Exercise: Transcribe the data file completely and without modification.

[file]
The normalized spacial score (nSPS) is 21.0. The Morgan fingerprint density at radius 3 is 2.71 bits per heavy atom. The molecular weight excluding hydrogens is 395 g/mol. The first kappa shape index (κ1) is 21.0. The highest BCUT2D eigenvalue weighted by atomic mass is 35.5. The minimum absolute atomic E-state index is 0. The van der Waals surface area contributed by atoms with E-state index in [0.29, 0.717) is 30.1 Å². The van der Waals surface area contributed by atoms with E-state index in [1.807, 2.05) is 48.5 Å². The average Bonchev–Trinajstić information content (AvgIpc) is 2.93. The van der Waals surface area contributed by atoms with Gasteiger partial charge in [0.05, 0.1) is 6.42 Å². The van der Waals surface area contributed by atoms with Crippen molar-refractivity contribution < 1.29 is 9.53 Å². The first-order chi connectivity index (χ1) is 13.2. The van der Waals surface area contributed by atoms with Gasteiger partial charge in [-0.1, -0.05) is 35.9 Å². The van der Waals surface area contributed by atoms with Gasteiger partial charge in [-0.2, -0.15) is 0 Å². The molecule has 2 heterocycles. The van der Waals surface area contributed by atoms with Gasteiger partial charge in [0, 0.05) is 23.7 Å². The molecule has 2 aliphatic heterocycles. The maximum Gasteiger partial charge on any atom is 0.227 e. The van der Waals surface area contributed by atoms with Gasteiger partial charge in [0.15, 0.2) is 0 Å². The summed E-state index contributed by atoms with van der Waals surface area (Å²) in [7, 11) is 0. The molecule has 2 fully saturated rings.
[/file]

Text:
The normalized spacial score (nSPS) is 21.0. The Morgan fingerprint density at radius 3 is 2.71 bits per heavy atom. The molecular weight excluding hydrogens is 395 g/mol. The first kappa shape index (κ1) is 21.0. The highest BCUT2D eigenvalue weighted by atomic mass is 35.5. The minimum absolute atomic E-state index is 0. The van der Waals surface area contributed by atoms with E-state index in [0.29, 0.717) is 30.1 Å². The van der Waals surface area contributed by atoms with E-state index in [1.807, 2.05) is 48.5 Å². The average Bonchev–Trinajstić information content (AvgIpc) is 2.93. The van der Waals surface area contributed by atoms with Gasteiger partial charge in [0.05, 0.1) is 6.42 Å². The van der Waals surface area contributed by atoms with Crippen molar-refractivity contribution < 1.29 is 9.53 Å². The first-order chi connectivity index (χ1) is 13.2. The van der Waals surface area contributed by atoms with Gasteiger partial charge in [-0.1, -0.05) is 35.9 Å². The van der Waals surface area contributed by atoms with Gasteiger partial charge in [-0.2, -0.15) is 0 Å². The molecule has 2 heterocycles. The van der Waals surface area contributed by atoms with Gasteiger partial charge in [0, 0.05) is 23.7 Å². The molecule has 2 aliphatic heterocycles. The maximum Gasteiger partial charge on any atom is 0.227 e. The van der Waals surface area contributed by atoms with Gasteiger partial charge in [0.15, 0.2) is 0 Å². The summed E-state index contributed by atoms with van der Waals surface area (Å²) in [7, 11) is 0. The molecule has 2 fully saturated rings.